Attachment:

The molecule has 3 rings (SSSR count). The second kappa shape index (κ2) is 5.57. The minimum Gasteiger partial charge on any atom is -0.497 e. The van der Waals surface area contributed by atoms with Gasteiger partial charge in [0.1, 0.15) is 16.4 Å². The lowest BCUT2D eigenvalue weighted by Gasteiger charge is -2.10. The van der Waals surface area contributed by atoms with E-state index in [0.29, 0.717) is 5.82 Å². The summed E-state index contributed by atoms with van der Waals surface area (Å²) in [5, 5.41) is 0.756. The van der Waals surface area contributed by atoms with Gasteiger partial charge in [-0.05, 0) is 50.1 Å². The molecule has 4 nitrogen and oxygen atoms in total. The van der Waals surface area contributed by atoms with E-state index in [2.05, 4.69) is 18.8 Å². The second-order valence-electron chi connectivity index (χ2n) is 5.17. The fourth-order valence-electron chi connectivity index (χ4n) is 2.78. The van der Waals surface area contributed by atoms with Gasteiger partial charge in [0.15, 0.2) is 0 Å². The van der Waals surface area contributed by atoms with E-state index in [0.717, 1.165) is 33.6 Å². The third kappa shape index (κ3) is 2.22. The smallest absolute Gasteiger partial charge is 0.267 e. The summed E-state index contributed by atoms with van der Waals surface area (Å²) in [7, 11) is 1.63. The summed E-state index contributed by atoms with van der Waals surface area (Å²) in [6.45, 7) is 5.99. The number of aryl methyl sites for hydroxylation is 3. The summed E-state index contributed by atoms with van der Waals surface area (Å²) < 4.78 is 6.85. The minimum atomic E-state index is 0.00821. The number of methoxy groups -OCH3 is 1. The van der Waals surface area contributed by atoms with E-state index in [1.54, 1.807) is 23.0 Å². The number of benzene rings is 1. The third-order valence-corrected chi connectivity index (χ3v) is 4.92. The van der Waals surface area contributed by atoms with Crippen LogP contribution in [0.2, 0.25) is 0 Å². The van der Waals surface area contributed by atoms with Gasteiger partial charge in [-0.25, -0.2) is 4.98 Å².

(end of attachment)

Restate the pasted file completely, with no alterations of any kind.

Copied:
The molecule has 3 rings (SSSR count). The second kappa shape index (κ2) is 5.57. The minimum Gasteiger partial charge on any atom is -0.497 e. The van der Waals surface area contributed by atoms with Gasteiger partial charge in [0.1, 0.15) is 16.4 Å². The lowest BCUT2D eigenvalue weighted by Gasteiger charge is -2.10. The van der Waals surface area contributed by atoms with E-state index in [0.29, 0.717) is 5.82 Å². The summed E-state index contributed by atoms with van der Waals surface area (Å²) in [5, 5.41) is 0.756. The van der Waals surface area contributed by atoms with Gasteiger partial charge in [-0.05, 0) is 50.1 Å². The molecule has 4 nitrogen and oxygen atoms in total. The van der Waals surface area contributed by atoms with E-state index in [2.05, 4.69) is 18.8 Å². The second-order valence-electron chi connectivity index (χ2n) is 5.17. The fourth-order valence-electron chi connectivity index (χ4n) is 2.78. The van der Waals surface area contributed by atoms with Gasteiger partial charge in [0.15, 0.2) is 0 Å². The van der Waals surface area contributed by atoms with E-state index in [0.717, 1.165) is 33.6 Å². The third kappa shape index (κ3) is 2.22. The smallest absolute Gasteiger partial charge is 0.267 e. The summed E-state index contributed by atoms with van der Waals surface area (Å²) in [7, 11) is 1.63. The summed E-state index contributed by atoms with van der Waals surface area (Å²) in [6.45, 7) is 5.99. The number of aryl methyl sites for hydroxylation is 3. The summed E-state index contributed by atoms with van der Waals surface area (Å²) < 4.78 is 6.85. The minimum atomic E-state index is 0.00821. The number of methoxy groups -OCH3 is 1. The van der Waals surface area contributed by atoms with E-state index in [1.54, 1.807) is 23.0 Å². The number of benzene rings is 1. The third-order valence-corrected chi connectivity index (χ3v) is 4.92. The van der Waals surface area contributed by atoms with Crippen LogP contribution in [0.2, 0.25) is 0 Å². The van der Waals surface area contributed by atoms with Gasteiger partial charge in [-0.25, -0.2) is 4.98 Å².